...in the way we design, build, operate and refurbish buildings. We will only achieve real carbon reduction through greater professional collaboration

Big as this recession may turn out to be, climate change will be even bigger, as Sir Nick Stern, author of the Review of the Economics of Climate Change, pointed out recently. So the launch of BSD could not be more timely.

The buck stops with the built environment: it is responsible for almost half of global carbon emissions. Business as usual is dead, but that’s not something we should be afraid of. This industry can be at the forefront of finding solutions that are not only greener, but have social and economic benefits too. At every stage of the supply chain, the climate crisis means those who survive will do so because they have found profitability in sustainability.

It will take a revolution in how we design, build, operate and refurbish our buildings if we are to get to grips with reducing carbon emissions to the extent required. As we all know, high performance, environmentally responsible solutions require much greater collaboration and integration between architects, building services engineers and their clients.

Until now design journals have tended to divide with the discipline – architecture for architects, engineering for engineers, property for clients. BSD aims to look at the issues holistically and its launch is testament to the importance of integrated design in mainstream sustainability thinking. The UK Green Building Council is delighted to be able to contribute to it.

This year will be a crucial one in the fight against climate change. From Barack Obama’s inauguration last month through to the Copenhagen climate change negotiations in December, 2009 will see an unprecedented focus on international action to cut carbon. How do we achieve radical cuts in emissions in the developed world, while putting rapidly developing economies on a pathway to sustainable growth? With the stakes so high, what has the design community got to offer?

There are some wonderful examples of cutting edge sustainable design, such as the Gardens by the Bay project by Atelier Ten and Wilkinson Eyre Architects in Singapore (to be featured in BSD next month), which combines a wide range of passive and active technologies to deliver an extraordinary design that will be close to zero net carbon in a tough climate. But some exemplar projects are not always so clear cut. Perhaps we should be asking “What actually is sustainable design?” Are there places in the world where any kind of green building is a contradiction in terms?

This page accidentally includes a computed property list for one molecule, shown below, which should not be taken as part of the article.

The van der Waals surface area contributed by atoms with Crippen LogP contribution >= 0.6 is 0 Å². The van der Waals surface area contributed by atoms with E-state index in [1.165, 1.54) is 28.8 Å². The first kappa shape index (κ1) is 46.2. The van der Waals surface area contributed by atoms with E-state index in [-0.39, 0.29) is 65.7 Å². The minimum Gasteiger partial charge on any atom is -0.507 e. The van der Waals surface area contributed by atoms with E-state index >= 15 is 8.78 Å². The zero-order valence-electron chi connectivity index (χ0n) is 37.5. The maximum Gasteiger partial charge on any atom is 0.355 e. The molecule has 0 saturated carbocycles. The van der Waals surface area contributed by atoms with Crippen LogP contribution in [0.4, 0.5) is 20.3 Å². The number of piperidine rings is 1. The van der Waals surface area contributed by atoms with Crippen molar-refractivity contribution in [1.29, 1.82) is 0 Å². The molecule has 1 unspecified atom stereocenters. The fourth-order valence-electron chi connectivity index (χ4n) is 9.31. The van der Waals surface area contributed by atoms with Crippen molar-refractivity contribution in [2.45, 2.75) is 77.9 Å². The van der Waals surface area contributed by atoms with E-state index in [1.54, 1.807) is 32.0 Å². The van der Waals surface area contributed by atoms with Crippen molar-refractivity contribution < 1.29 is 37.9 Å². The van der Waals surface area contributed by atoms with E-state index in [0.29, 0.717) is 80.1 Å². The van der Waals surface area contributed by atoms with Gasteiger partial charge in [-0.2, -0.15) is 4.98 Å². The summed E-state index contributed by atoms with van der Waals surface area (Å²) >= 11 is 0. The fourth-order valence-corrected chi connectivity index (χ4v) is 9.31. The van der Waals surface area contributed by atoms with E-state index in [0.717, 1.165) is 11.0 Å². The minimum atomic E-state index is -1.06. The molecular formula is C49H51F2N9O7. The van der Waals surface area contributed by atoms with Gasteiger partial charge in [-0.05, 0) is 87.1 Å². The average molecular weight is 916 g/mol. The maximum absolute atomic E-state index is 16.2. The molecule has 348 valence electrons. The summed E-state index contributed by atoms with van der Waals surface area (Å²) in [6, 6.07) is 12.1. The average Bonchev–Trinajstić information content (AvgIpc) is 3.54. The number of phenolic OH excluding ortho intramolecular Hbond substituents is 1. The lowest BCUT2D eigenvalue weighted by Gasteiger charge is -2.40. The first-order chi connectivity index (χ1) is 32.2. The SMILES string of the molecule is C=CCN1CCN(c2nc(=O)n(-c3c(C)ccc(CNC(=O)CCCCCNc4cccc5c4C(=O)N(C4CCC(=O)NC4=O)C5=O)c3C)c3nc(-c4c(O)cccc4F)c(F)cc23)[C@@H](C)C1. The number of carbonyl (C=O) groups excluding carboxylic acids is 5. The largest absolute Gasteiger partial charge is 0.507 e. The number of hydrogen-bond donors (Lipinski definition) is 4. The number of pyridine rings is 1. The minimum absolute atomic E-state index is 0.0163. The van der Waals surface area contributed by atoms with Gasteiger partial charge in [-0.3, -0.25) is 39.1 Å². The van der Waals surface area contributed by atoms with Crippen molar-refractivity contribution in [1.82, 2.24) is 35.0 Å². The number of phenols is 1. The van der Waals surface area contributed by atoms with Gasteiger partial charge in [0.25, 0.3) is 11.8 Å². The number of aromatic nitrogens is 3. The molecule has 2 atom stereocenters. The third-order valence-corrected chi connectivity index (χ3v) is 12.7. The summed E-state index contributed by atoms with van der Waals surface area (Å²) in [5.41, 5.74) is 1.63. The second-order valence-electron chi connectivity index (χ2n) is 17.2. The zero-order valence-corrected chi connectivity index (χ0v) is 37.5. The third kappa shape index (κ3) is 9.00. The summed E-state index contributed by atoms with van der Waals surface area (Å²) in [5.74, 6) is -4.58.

Business as usual is dead, but that’s not something we should be afraid of. This industry can be at the forefront of finding solutions

Maybe we don’t have to look so far from home to ask that question – what about building in floodplains, or zero carbon buildings not connected by public transport? Are “eco-towns” the great sustainability blueprint of the future, or a disaster waiting to happen? Should this be a concern for the design community, or is that someone else’s problem?

What undoubtedly is a concern is the plethora of both government and industry initiatives, particularly on energy and CO2, but also on other environmental issues. Is this really serving the industry well and delivering the best solutions?

At the very least, many of us are all too aware of the discrepancies and idiosyncrasies of EPCs, DECs, the Carbon Reduction Commitment and various other well-intentioned tools and regulations. Measuring and accessing reliable data on which to base sound design decisions is in itself a huge problem.

Good regulation is part of the solution, but a key driver is undoubtedly an ability to ascribe value to a sustainable building. The evidence base is growing but still patchy. How can we work together to put forward the positive business case for green building, so important for the investors and developers?

There are some tough questions to be asked. Is there a role for the design community in tackling our existing building stock, including homes? After all, it is 99% of the problem. Or should we be putting all our efforts into de-carbonising the grid, and let the rest take care of itself?

If we’re to rise to the challenges that face us as an industry, we’ll need to get to the bottom of these issues. There is plenty for BSD to get its teeth into, and we’ll do what we can to make sure that debate leads to action and genuine progress.